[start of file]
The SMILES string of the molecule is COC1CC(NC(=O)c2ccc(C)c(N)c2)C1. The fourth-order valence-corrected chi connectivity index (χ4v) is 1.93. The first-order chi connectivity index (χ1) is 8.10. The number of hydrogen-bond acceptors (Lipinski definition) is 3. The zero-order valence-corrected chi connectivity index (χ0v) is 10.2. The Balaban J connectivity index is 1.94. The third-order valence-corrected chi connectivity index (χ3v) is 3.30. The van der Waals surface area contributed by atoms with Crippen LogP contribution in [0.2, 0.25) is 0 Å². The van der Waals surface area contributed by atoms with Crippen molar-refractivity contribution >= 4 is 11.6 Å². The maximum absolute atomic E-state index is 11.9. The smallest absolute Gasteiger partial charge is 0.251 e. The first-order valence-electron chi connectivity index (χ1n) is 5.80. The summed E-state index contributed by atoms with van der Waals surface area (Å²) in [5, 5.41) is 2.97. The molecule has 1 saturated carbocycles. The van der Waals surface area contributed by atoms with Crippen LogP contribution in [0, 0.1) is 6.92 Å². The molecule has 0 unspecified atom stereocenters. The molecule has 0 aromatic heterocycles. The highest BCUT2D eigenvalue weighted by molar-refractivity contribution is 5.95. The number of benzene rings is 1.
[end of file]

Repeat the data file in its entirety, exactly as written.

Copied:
The SMILES string of the molecule is COC1CC(NC(=O)c2ccc(C)c(N)c2)C1. The fourth-order valence-corrected chi connectivity index (χ4v) is 1.93. The first-order chi connectivity index (χ1) is 8.10. The number of hydrogen-bond acceptors (Lipinski definition) is 3. The zero-order valence-corrected chi connectivity index (χ0v) is 10.2. The Balaban J connectivity index is 1.94. The third-order valence-corrected chi connectivity index (χ3v) is 3.30. The van der Waals surface area contributed by atoms with Crippen LogP contribution in [0.2, 0.25) is 0 Å². The van der Waals surface area contributed by atoms with Crippen molar-refractivity contribution >= 4 is 11.6 Å². The maximum absolute atomic E-state index is 11.9. The smallest absolute Gasteiger partial charge is 0.251 e. The first-order valence-electron chi connectivity index (χ1n) is 5.80. The summed E-state index contributed by atoms with van der Waals surface area (Å²) in [5, 5.41) is 2.97. The molecule has 1 saturated carbocycles. The van der Waals surface area contributed by atoms with Crippen LogP contribution in [0, 0.1) is 6.92 Å². The molecule has 0 unspecified atom stereocenters. The molecule has 0 aromatic heterocycles. The highest BCUT2D eigenvalue weighted by molar-refractivity contribution is 5.95. The number of benzene rings is 1.